The New York Times article is just a brief report of Gibbons falling to his death from the fifth floor window of his apartment on 24 May 1958, and his friends speculation that it was an accident. That’s it in a nut shell. Was it a suicide, was it an accident, was he murdered? Who knows? I’d like to see the police report, but even that might not say much.

        The Library of Congress link contains a 31 October 1935 photo of Gibbons with Eugene Vidal, William Miller, and Juan T. Trippe, President of Pan American Airways (PAA) among others. In 1935 PAA had been busy building the air route to China, to include construction of facilities on Midway and Wake. The inaugural flight of PAA’s M-130 Martin Transport (flying boat), “China Clipper” would leave Alameda, California on 22 November 1935. Yes, Fred Noonan was the navigator. Needless to say, the Japanese were not happy.

        All best,

        William

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  9. David Atchason | Reply

    William,
    I wanted to to read that NYT story, but I’m not subscribed to the Times. I imagine I can access the story somewhere else, but that “suicide” angle has me intrigued. Probably the Clintons pushed him out that window.

    Anyway, my story yesterday does have that flaw which is: If they really chose to fly over part of the Marshalls, what happened she ditched her plane at Mili? For some reason, despite the claim of that Japanese airman, the “shot sown” hypothesis is always strongly discouraged (or “shot down”) on this forum. From what little I know, I don’t find it implausible. I don’t think the Japs were using radar at that time, but I learned yesterday that with the early Japanese radar it wasn’t useful close to the ground and therefore, you could easily “Fly under the radar.”

    Another thought is that throughout her flight she was in radio contact with some arm of the FDR administration. That is, Morgenthau may have been constantly updated or even in direct contact with AE. Maybe the Itasca log is not so much doctored, but maybe the voice of AE that the radio room heard was just a recording that was played from Howland I. that would account for the oddity that she never responded directly to comments from the Itasca. Speaking of Howland, maybe Calvin is entirely correct that it was never intended for AE to land there, it was just a facade to fool the Japs. Baker would have been a better choice as it was used for B-24s during the war. I don’t know of any reason Baker couldn’t have been fixed up for AE.

    Then there is the question, suppose she did land at Howland? Was there 1100 gallons of gas and other supplies staged there for her? I’m not sure I ever read if there was. Probably there was or else it would look odd to those Scouts stationed there. Did anyone notice? So many discrepancies in the story. I don’t think in those days there were so many whistle blowers like today, people trusted the press and of course it was “national Security” there was a war on that most people believed in and supported at least after Pearl Harbor so most people would think it was patriotic to keep their mouth shut.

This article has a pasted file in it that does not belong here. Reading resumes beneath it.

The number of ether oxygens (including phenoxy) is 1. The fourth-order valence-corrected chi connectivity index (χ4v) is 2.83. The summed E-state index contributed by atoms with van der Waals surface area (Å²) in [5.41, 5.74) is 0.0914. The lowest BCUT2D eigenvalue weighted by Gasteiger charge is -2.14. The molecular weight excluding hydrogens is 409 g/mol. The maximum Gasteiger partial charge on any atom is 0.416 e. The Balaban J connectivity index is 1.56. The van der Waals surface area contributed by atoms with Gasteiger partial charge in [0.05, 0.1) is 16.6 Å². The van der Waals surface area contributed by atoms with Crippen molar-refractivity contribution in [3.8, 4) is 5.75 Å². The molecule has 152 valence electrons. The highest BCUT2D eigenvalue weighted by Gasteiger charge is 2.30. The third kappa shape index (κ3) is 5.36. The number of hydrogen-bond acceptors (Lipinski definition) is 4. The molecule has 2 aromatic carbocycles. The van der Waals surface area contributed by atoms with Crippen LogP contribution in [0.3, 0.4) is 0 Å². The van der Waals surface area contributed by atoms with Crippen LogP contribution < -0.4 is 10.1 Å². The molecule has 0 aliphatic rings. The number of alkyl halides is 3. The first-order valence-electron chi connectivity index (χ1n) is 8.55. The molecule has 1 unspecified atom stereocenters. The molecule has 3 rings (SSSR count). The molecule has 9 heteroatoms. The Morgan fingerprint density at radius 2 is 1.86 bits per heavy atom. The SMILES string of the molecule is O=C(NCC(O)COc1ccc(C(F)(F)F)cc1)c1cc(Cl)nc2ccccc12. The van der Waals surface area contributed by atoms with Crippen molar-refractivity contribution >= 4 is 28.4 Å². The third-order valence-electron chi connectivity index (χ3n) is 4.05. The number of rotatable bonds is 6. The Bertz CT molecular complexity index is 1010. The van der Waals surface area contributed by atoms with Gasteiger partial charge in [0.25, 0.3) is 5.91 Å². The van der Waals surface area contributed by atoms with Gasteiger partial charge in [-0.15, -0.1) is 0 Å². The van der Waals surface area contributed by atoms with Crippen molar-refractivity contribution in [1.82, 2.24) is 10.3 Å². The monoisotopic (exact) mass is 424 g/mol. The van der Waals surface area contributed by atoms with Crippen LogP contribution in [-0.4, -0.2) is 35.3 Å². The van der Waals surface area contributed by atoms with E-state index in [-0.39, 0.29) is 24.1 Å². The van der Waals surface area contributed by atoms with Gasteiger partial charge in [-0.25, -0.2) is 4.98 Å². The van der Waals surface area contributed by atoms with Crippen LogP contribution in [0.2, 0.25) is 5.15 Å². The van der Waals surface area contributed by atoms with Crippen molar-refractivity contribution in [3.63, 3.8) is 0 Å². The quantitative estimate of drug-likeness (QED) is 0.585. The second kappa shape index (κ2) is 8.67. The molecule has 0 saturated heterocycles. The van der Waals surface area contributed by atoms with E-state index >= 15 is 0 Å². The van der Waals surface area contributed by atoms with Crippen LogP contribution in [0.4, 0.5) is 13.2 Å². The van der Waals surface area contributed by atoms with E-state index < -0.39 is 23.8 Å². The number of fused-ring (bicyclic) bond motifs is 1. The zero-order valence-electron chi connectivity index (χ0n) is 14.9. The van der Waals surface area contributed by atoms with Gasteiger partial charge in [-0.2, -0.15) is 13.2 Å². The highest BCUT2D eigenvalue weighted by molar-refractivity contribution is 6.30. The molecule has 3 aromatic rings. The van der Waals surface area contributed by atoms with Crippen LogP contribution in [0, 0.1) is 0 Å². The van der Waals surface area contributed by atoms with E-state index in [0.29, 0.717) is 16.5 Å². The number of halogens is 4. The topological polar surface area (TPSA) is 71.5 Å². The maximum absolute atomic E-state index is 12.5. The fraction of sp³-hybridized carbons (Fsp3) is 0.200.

Speaking of security, today another article about the astronauts landing on the moon only to be met by and confronted by little green men or perhaps large green men and whole cities and structures there and being told to buzz off and not return. In my take of the moon landings what I say is that the videos or films that we are shown on TV look like they are faked. What if the films really are fake because they could not show the astronauts landing in reality where they are confronted by aliens who kick them out. Always a possibility in my mind.

    So what about Amelia? It never made sense to me that the Japs would keep her capture a secret for long. It would seem much more likely to me that secret negotiations went on she and Fred were allowed to come home after all it was 1937, way before sanctions and embargoes, the Japs did not suspect at that time that FDR was going to lure them into war, they were actually (The JAps) somewhat well behaved and reasonable in those days like with the “Panay” incident. I hope this post redeems me from the speculation in my last post about Amelia and Wally Schirra. I don’t know what came over me.

    All Best,
    Dave

    Like

    1. William H. Trail | Reply

      David,

      Believe me, I am not subscribed to the New York Times, either.

      I do not believe AE’s mission brief was to overfly the Marshalls or any other Japanese territory such as Truk. I do believe that AE and FN were only supposed to fly close enough to the Marshall Islands to get the Japanese “spun up” and generating much back-and-forth coded message traffic with Tokyo about a known subject: AE. AE and FN were to ditch in the ocean, where the U.S. Navy could easily rescue them. AE and FN were not shot down. I fervently believe AE “disregarded all orders” by taking it upon herself to land on Mili Atoll rather than chance ditching in the ocean as she was supposed to do. When AE did that, she placed herself and FN out of reach of any rescue. She sealed their fates.

      Of course, the Japanese held Amelia and Fred and didn’t say anything. They were waiting for us to get desperate and say something, but that would have given away the operation. AE and FN were sacrificed. Once the Japanese got AE and FN, we wouldn’t have gotten them back, no matter what.